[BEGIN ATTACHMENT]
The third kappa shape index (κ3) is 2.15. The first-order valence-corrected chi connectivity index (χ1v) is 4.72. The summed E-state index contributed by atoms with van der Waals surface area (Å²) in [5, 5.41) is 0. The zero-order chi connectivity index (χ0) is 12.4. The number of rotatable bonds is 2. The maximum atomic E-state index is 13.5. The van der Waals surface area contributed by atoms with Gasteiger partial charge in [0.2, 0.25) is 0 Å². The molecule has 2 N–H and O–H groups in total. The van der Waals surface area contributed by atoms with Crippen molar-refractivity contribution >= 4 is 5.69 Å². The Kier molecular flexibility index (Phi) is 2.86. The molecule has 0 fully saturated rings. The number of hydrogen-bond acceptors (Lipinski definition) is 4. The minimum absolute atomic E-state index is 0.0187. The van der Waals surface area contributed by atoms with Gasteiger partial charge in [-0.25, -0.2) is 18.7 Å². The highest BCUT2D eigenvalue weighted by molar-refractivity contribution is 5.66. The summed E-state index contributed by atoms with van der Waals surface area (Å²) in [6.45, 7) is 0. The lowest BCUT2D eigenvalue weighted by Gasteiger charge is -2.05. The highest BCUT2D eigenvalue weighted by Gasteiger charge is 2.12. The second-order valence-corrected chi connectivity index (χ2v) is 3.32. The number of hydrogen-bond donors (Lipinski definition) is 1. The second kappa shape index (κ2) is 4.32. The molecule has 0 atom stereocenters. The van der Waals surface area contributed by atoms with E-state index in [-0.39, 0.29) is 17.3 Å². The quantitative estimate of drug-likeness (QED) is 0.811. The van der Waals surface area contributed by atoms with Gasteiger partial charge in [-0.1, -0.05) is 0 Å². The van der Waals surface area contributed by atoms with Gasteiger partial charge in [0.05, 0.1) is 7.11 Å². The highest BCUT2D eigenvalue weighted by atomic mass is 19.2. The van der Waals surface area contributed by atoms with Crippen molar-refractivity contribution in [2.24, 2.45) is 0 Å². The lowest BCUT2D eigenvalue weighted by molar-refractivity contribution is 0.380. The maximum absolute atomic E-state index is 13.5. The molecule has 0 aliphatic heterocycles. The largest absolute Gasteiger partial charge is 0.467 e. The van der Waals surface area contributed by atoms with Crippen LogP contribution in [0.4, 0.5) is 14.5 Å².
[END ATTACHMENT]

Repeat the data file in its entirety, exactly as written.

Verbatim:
The third kappa shape index (κ3) is 2.15. The first-order valence-corrected chi connectivity index (χ1v) is 4.72. The summed E-state index contributed by atoms with van der Waals surface area (Å²) in [5, 5.41) is 0. The zero-order chi connectivity index (χ0) is 12.4. The number of rotatable bonds is 2. The maximum atomic E-state index is 13.5. The van der Waals surface area contributed by atoms with Gasteiger partial charge in [0.2, 0.25) is 0 Å². The molecule has 2 N–H and O–H groups in total. The van der Waals surface area contributed by atoms with Crippen molar-refractivity contribution >= 4 is 5.69 Å². The Kier molecular flexibility index (Phi) is 2.86. The molecule has 0 fully saturated rings. The number of hydrogen-bond acceptors (Lipinski definition) is 4. The minimum absolute atomic E-state index is 0.0187. The van der Waals surface area contributed by atoms with Gasteiger partial charge in [-0.25, -0.2) is 18.7 Å². The highest BCUT2D eigenvalue weighted by molar-refractivity contribution is 5.66. The summed E-state index contributed by atoms with van der Waals surface area (Å²) in [6.45, 7) is 0. The lowest BCUT2D eigenvalue weighted by Gasteiger charge is -2.05. The highest BCUT2D eigenvalue weighted by Gasteiger charge is 2.12. The second-order valence-corrected chi connectivity index (χ2v) is 3.32. The number of hydrogen-bond donors (Lipinski definition) is 1. The second kappa shape index (κ2) is 4.32. The molecule has 0 atom stereocenters. The van der Waals surface area contributed by atoms with E-state index in [-0.39, 0.29) is 17.3 Å². The quantitative estimate of drug-likeness (QED) is 0.811. The van der Waals surface area contributed by atoms with Gasteiger partial charge in [-0.1, -0.05) is 0 Å². The van der Waals surface area contributed by atoms with Gasteiger partial charge in [0.05, 0.1) is 7.11 Å². The highest BCUT2D eigenvalue weighted by atomic mass is 19.2. The van der Waals surface area contributed by atoms with Crippen molar-refractivity contribution in [2.24, 2.45) is 0 Å². The lowest BCUT2D eigenvalue weighted by molar-refractivity contribution is 0.380. The maximum absolute atomic E-state index is 13.5. The molecule has 0 aliphatic heterocycles. The largest absolute Gasteiger partial charge is 0.467 e. The van der Waals surface area contributed by atoms with Crippen LogP contribution in [0.4, 0.5) is 14.5 Å².